May 04, 2005

Bionic Octopus: Why Should Abortion Be Rare?

Bionic Octopus: Why Should Abortion Be Rare?:

The only reason they say abortion should be 'rare' is because there are those who want to make it never, and to say 'rare' is therefore to acknowledge that and to half-capitulate to it.
We have to make a choice: either we consider abortion to be a medical procedure like 'any medical procedure', in which case no special pleading for its rarity absent pleas for all medical procedures to be rare, OR we allow the opposition to define abortion as a special case, in which case we've lost the argument already.

[...] But the real mindset behind 'rare' is the tacit acceptance of abortion as a special case, replete with trauma and anguish beyond those of 'any medical procedure'. And as long as we have that mindset, we are perpetuating the actual experience of trauma for women who choose to have abortions.

Via feministblogs


Unknown said...

No, abortion should be rare because, ideally, pregnancies should be planned. The goal is a world where there is a 1 to 1 relationship betweenwomen who want to have a child and women who get pregnant. Of course, it's a ridiculous utopian fantasy, but social policy should be made with an eye toward steering society closer to that goal.

I thought that was obvious. That's why we have sex education in schools, to try to reduce unplanned pregnancies amongst teenagers. That's why we distribute condoms in schools. That's why we have free health clinics to distribute prophylactics to the poor.

And if you think that admitting that abortion is not like "any medical procedure" means we've lost the argument, then you have a very peculiar idea about what the argument is. But I guess I already knew that.

Noumena said...

As I read her, the challenge she's presenting is to explain why abortion should be rare without conceding to abortion opponents that it's somehow bad or morally suspect. You can claim that it should be rare because it's morally suspect, of course, but then how are you going to distinguish yourself from the right-to-lifers? That's the dilemma here.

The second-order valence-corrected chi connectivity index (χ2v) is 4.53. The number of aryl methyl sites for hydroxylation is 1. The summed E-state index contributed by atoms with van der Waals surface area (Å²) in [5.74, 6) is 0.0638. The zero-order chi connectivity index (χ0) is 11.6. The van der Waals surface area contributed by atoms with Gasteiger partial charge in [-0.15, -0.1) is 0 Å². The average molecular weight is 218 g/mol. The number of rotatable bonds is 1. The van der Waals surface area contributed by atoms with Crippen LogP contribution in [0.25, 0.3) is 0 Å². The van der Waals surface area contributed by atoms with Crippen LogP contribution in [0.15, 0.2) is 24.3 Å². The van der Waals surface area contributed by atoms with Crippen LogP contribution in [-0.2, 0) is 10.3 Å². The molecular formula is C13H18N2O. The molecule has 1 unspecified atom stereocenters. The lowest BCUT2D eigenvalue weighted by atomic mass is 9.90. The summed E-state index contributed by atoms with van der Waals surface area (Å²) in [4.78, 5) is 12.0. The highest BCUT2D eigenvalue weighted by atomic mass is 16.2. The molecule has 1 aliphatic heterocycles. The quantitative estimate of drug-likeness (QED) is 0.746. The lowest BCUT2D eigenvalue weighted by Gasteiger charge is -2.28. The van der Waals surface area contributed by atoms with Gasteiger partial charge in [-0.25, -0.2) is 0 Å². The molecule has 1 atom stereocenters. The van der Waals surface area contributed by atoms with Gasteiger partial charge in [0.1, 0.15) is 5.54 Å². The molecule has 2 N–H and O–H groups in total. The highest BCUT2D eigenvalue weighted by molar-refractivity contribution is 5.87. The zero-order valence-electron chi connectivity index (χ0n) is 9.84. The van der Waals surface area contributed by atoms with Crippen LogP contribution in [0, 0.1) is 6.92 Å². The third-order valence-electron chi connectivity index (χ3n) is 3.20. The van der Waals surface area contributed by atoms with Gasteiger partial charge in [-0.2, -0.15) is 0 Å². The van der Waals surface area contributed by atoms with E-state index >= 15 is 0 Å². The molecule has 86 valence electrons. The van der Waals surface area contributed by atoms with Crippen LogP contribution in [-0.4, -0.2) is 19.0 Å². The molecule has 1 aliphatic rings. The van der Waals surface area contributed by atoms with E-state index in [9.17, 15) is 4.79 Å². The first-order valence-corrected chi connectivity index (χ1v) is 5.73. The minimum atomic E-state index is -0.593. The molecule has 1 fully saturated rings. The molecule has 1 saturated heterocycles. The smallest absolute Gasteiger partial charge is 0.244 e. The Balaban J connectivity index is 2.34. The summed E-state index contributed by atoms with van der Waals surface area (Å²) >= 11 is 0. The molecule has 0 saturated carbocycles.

Why can't our perfect utopian society include quality sex-ed, readily available birth control, prophylactics, and abortion on demand? Why doesn't abortion count as family planning?

Unknown said...

Well, I admit, you make strong points. But as is to be expected from a man of my near infinite ego, I have responses.

First of all, I don't mean to concede that abortion is morally suspect, merely that it is considered by many people to be morally suspect, and that they have a point. The whole reason why I am pro-choice is because I do not presume to have the right or the capacity to make moral judgments about abortion for other people, and I deny that the government has that right and capacity as well.

So I can distinguish my position from that of pro-lifers by the fact that I believe that, to the extent that abortion raises legitimate moral questions, those questions should be answered by individuals by the dictates of their own conscience.

I agree that abortion should count as family planning. I'm not sure I know what you mean by "abortion on demand", but I do think that women who find themselves pregnant, whether by rape, accident, or sheer carelessness, should be free to terminate that pregnancy if they wish.

MosBen said...

I think the phrase "abortion on demand" makes it sound flippant; like it's something decided on a whim. I know that isn't what actually happens, but it sounds an awful lot like, say, Comcast Cable On Demand, on which I watch things like Charlie's Angels: Full Throttle because, you know, it was on.

Noumena said...

I think we all have nearly infinite egos around here.

I didn't much care for the phrase 'abortion on demand' myself, but it sounded better than the more accurate 'abortion with no irrelevant questions or lecturing', where 'why do you want to kill your baby you murderous slut?' counts as an irrelevant question.

My position is not that abortion is to be trivialized -- it's still a major decision, with the potential for serious consequences however that decision is made. But the non-medical consequences for a woman who chooses to abort are going to be subjective, individual to her. Maybe I want to say that I refuse to consider abortion to be morally problematic, but acknowledge lots of complicated emotions a woman might experience when she aborts.